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  1. #21
    Join Date
    Aug 2012
    Location
    Prince Edward Island, Canada
    Posts
    862

    Default Re: How to choose the right fly?

    Lots of great advice here.

    Generally speaking...
    I remember hearing from a very accomplished fly fisherman once who said 90% of what a trout eats is brown to black in color. This is a great tip. If you think of flies in terms of two categories, they could be aquatic or terrestrial. Most of the things underwater will be in the color tones of the stream bed or bottom yo are fishing. Trout eat a pile of pin fish. Little minnows of various kinds. Some are called gudgeons, sticklebacks, chubs, perch, and many others. Trout eat shrimp and other little crustaceans. These are in the lighter tones usually.

    Then there are the flies that mimic other insects that are typically in the air. The majority of them have segmented black or charcoal grey bodies, and a transparent wing. The larva of these usually have the same colors just tied as a larvae.

    Have fun with it and pay attention to the colors around the waters you fish. Big help to me anyway.
    "Whale oil beef hooked !"- Traditional east coast fishermen saying

  2. Unhappy Re: How to choose the right fly?

    I learned how to fly fish by nymphing and use this technique 90% of the time. I am fairly proficient and where I really need help is when I see fish rising and I get nothing to bite. I fished twice this week and could see some mayflies. Fish were coming out of the water all around me but I saw nothing hatching on the water. I tried every dry pattern I had and felt I had a good match. Also tried a nymph dropper off my dry. I am fishing in upstate New York. Any advise would be greatly appreciated.

  3. #23

    Default Re: How to choose the right fly?

    Quote Originally Posted by ponderosky View Post
    I learned how to fly fish by nymphing and use this technique 90% of the time. I am fairly proficient and where I really need help is when I see fish rising and I get nothing to bite. I fished twice this week and could see some mayflies. Fish were coming out of the water all around me but I saw nothing hatching on the water. I tried every dry pattern I had and felt I had a good match. Also tried a nymph dropper off my dry. I am fishing in upstate New York. Any advise would be greatly appreciated.

    If that's happening, most of the time it's your presentation, what type of water are you fishing on riffles etc.? How are you presenting your fly? Sometimes you have to time your cast so the fish will see it, if you mis time the cast your fly may be passing the trout when he's coming down from the top and missing your fly.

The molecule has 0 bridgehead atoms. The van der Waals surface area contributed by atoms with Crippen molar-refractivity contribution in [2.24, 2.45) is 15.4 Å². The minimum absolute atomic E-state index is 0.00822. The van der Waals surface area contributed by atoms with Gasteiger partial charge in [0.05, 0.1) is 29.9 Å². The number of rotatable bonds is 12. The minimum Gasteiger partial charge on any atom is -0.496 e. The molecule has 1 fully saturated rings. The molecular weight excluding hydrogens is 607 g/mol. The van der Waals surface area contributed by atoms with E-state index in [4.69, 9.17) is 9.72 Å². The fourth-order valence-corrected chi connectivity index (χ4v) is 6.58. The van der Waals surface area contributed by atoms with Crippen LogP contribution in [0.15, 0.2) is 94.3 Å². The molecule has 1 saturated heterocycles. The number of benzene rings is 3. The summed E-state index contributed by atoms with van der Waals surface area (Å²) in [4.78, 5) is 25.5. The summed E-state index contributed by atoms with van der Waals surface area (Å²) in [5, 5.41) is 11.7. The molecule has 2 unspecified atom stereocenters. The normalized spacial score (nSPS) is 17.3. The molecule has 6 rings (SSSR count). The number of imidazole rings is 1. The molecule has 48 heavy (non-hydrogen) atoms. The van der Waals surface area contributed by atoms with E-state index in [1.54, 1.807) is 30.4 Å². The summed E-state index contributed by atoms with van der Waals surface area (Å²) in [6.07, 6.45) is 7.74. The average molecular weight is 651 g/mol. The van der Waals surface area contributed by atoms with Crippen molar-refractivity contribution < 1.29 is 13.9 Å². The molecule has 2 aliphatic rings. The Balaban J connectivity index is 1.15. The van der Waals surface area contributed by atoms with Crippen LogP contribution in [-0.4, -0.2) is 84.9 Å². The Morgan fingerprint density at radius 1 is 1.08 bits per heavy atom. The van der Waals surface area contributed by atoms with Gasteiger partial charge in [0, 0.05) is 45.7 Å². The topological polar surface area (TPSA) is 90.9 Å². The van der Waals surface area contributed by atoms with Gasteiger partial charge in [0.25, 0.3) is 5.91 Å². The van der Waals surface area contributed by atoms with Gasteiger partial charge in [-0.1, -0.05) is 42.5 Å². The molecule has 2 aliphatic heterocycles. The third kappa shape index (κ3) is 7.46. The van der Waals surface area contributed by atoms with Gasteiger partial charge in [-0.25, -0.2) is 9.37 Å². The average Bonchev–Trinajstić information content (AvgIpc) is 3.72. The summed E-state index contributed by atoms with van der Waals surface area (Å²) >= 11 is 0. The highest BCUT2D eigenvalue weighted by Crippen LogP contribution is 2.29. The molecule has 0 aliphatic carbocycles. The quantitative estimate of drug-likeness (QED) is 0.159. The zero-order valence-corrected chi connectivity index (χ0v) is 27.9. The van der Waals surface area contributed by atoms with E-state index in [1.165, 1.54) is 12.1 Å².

Ryan
    Jack of all trades, Master of none.

  4. #24
    Join Date
    Oct 2007
    Location
    Wasilla / Skwentna, Alaska
    Posts
    15,499
    Blog Entries
    113

    Default Re: How to choose the right fly?

    Hi Allen,

    Based on the fact that there are 23 replies as I type this I'm guessing you have plenty of information already. What I will do is add just a touch of advice based on experiences. Regardless of the type fly, nymph, dry - streamer etc. you may find what I will say helpful. Choose a fly that is a good representative of the food available in the stream. Once the fly is on the leader make sure the fish see the fly and not you.

    I've seen plenty of guys spend lots of time tying on a different pattern only to follow that with flogging the water with unnecessary casts and further putting the fish down. Beyond flies, stealth is in my opinion more important than a fly pattern on the leader. Be observant, move like the fish may see you and show them the fly not the leader.

    Last but not least there is one important word for anyone who intends to fish for trout where you can target them, seams. Pay careful attention to the various current seams and know that is where the fish will be sitting in most cases. Conventionally this is what they mean when they say "reading the water". Practice the drag free drift with nymph & dry and learn to swing your streamers into those seams like a guided missile and you'll be ahead of the curve all day. There is no pattern that will out fish being smart with your approach to the fish.

    Welcome to the forum too,

    Ard

    Anywhere can be the land of great expectations, broken dreams, or paradise found, it's all up to you.

    Life On The Line - Alaska Fishing with Ard
    Ard's Forum blog, Alaska Outdoors

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